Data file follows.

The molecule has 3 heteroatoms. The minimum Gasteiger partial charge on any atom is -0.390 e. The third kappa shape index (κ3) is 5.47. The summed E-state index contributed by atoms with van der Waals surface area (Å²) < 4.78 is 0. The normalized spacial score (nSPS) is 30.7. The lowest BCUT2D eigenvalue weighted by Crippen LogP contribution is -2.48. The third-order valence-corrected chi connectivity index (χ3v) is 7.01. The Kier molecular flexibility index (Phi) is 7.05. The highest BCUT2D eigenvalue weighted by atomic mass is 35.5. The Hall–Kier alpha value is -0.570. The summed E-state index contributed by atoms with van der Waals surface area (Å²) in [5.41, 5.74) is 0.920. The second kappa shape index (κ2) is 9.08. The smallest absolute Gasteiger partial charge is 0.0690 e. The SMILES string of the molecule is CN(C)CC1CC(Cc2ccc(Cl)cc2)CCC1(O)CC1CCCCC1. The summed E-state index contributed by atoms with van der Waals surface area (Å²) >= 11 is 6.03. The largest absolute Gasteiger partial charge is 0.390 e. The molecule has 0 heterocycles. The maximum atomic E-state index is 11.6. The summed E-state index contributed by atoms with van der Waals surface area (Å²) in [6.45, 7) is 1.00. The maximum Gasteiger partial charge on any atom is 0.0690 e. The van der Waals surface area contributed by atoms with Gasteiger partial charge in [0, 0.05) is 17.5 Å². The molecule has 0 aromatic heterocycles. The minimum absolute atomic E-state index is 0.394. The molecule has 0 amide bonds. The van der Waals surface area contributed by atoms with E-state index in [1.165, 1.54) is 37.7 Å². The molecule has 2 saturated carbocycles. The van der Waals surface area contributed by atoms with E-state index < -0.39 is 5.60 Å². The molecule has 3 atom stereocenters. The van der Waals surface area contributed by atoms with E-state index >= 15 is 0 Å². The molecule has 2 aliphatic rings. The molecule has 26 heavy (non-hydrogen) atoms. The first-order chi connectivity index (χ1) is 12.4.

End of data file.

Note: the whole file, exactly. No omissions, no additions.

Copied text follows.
The molecule has 3 heteroatoms. The minimum Gasteiger partial charge on any atom is -0.390 e. The third kappa shape index (κ3) is 5.47. The summed E-state index contributed by atoms with van der Waals surface area (Å²) < 4.78 is 0. The normalized spacial score (nSPS) is 30.7. The lowest BCUT2D eigenvalue weighted by Crippen LogP contribution is -2.48. The third-order valence-corrected chi connectivity index (χ3v) is 7.01. The Kier molecular flexibility index (Phi) is 7.05. The highest BCUT2D eigenvalue weighted by atomic mass is 35.5. The Hall–Kier alpha value is -0.570. The summed E-state index contributed by atoms with van der Waals surface area (Å²) in [5.41, 5.74) is 0.920. The second kappa shape index (κ2) is 9.08. The smallest absolute Gasteiger partial charge is 0.0690 e. The SMILES string of the molecule is CN(C)CC1CC(Cc2ccc(Cl)cc2)CCC1(O)CC1CCCCC1. The summed E-state index contributed by atoms with van der Waals surface area (Å²) >= 11 is 6.03. The largest absolute Gasteiger partial charge is 0.390 e. The molecule has 0 heterocycles. The maximum atomic E-state index is 11.6. The summed E-state index contributed by atoms with van der Waals surface area (Å²) in [6.45, 7) is 1.00. The maximum Gasteiger partial charge on any atom is 0.0690 e. The van der Waals surface area contributed by atoms with Gasteiger partial charge in [0, 0.05) is 17.5 Å². The molecule has 0 aromatic heterocycles. The minimum absolute atomic E-state index is 0.394. The molecule has 0 amide bonds. The van der Waals surface area contributed by atoms with E-state index in [1.165, 1.54) is 37.7 Å². The molecule has 2 saturated carbocycles. The van der Waals surface area contributed by atoms with E-state index < -0.39 is 5.60 Å². The molecule has 3 atom stereocenters. The van der Waals surface area contributed by atoms with E-state index >= 15 is 0 Å². The molecule has 2 aliphatic rings. The molecule has 26 heavy (non-hydrogen) atoms. The first-order chi connectivity index (χ1) is 12.4.